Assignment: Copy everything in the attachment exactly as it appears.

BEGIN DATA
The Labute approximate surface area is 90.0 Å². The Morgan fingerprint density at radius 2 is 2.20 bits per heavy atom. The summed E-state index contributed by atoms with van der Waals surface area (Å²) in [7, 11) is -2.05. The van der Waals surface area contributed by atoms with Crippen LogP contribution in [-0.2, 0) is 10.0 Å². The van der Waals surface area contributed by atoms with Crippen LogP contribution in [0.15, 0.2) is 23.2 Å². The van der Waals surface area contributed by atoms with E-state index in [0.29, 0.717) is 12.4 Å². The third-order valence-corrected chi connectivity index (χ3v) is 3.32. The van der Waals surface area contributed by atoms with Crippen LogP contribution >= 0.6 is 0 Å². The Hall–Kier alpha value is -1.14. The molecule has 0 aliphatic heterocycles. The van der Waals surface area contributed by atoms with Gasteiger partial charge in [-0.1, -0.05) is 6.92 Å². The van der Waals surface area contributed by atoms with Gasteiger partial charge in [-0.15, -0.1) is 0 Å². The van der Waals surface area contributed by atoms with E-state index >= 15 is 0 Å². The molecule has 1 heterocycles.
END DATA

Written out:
The Labute approximate surface area is 90.0 Å². The Morgan fingerprint density at radius 2 is 2.20 bits per heavy atom. The summed E-state index contributed by atoms with van der Waals surface area (Å²) in [7, 11) is -2.05. The van der Waals surface area contributed by atoms with Crippen LogP contribution in [-0.2, 0) is 10.0 Å². The van der Waals surface area contributed by atoms with Crippen LogP contribution in [0.15, 0.2) is 23.2 Å². The van der Waals surface area contributed by atoms with E-state index in [0.29, 0.717) is 12.4 Å². The third-order valence-corrected chi connectivity index (χ3v) is 3.32. The van der Waals surface area contributed by atoms with Crippen LogP contribution >= 0.6 is 0 Å². The Hall–Kier alpha value is -1.14. The molecule has 0 aliphatic heterocycles. The van der Waals surface area contributed by atoms with Gasteiger partial charge in [-0.1, -0.05) is 6.92 Å². The van der Waals surface area contributed by atoms with Gasteiger partial charge in [-0.15, -0.1) is 0 Å². The van der Waals surface area contributed by atoms with E-state index >= 15 is 0 Å². The molecule has 1 heterocycles.